There being many societies and clubs in which Douglastown residents played an important role, it was a matter of having the meetings or headquarters of the society in the larger centers of Chatham or Newcastle which centered it apart from Douglastown.
At the time of the founding of the Highland Society, it was its principal objective to relieve the distress of Scotsmen and their descendants in the Miramichi Community. However, like so many other organizations, by 1830 the Society had become defunct.
This situation was turned around when, on November 30,1838, about 30 Scotsmen with William Simpson as chairman. met at Wyse’s Hotel. Their purpose was to form a North British Society. Their efforts bore fruit when, on November 19, 1840, with people in attendance from Tabusintac, Napan, Black River, and Bay du Vin, as well as from the immediate area, it was unanimously agreed to start a Highland Society of New Brunswick.
Later, at a January 13th, 1841 meeting, it was decided that an annual meeting would be held alternately at Chatham and Newcastle. Application was made to become a branch of the Highland Society of London. The first executive consisted of: James Gilmore, president: Alexander Fraser Jr., Dr Alexander Key and R.C. McDonald as vice-presidents; Robert Cassels, treasurer; James Caie and Neil McLean as secretaries.
Thus it was that on June 13, 1842, the parent Society, the Highland Society of London, granted a commission to the Miramichi Society which would be known as the "Highland Society of New Brunswick at Miramichi". It was incorporated on April 11, 1846. Following the presidency of James Gilmore, Dr. Alexander Key assumed that position from 1843 until his death in 1851. Next in line was Alexander Rankin in 1852 followed by Richard Hutchison who held office until his death in 1891. The Society continues today and is a truly Canadian organization clinging to a proud Scottish heritage.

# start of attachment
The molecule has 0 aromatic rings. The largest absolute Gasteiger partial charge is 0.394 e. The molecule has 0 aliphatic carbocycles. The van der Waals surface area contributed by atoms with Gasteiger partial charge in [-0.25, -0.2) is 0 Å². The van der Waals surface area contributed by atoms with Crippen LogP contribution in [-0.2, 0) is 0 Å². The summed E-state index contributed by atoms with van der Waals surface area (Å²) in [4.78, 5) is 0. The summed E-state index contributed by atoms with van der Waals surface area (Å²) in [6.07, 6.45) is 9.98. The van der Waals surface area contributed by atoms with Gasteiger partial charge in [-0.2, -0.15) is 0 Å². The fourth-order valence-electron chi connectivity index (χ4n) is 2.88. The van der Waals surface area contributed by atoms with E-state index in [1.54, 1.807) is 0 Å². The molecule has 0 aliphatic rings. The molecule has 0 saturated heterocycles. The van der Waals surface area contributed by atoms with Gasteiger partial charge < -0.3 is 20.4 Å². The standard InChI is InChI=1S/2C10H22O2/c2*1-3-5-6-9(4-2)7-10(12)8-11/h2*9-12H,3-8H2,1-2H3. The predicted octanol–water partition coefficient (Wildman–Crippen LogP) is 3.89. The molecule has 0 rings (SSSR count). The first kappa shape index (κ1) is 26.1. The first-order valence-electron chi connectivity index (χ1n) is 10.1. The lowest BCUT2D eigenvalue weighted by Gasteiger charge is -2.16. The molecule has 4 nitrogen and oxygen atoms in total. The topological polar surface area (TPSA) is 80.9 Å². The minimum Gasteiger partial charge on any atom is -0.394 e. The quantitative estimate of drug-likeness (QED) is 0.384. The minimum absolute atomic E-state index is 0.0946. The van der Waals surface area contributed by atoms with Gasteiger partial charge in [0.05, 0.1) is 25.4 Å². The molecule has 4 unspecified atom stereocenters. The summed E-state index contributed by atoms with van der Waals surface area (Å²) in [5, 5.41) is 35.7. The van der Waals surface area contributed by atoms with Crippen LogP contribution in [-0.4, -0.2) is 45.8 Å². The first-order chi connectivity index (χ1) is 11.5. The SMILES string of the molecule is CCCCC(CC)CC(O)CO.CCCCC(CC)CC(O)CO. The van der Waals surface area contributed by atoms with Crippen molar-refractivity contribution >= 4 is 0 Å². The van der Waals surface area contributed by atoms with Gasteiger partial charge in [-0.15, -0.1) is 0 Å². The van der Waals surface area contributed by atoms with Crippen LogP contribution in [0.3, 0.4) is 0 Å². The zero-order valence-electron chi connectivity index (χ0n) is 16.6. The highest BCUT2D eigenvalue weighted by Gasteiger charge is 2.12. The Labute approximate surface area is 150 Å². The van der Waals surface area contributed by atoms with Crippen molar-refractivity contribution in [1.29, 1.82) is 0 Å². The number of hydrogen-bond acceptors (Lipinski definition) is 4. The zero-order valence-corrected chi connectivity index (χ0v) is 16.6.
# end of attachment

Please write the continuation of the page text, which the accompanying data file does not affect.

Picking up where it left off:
The constitution of the Highland Society of New Brunswick at Miramichi states that "All persons eligible for membership in the society shall be of Scottish desend. "
Highlights in History
Charter was granted James Gilmore and Alexander Rankin under the patronage of Sir William Colebrooke, Lieut-Governor of the Province of New Brunswick, to found a branch of the Highland Society of London at Miramichi. At this time, the society had a membership of 151 with funds to the amount of L41 12s. 6d.
The society became incorporated under the name of ”The Highland Society of New Brunswick at Miramichi” on April 11th
The society decided to build a school at Chatham. This school became know as the Presbyterian Academy and was erected and equipped at a cost of L815 17s. 5d.
The society suffered loss of its records, seals and other property when the secretary’s office was destroyed by fire. A scholarship of $50.00 was established open to daughters of members and $70.00 to sons of members.
Curling cup purchased at a cost of $65.00. First played for in 1884.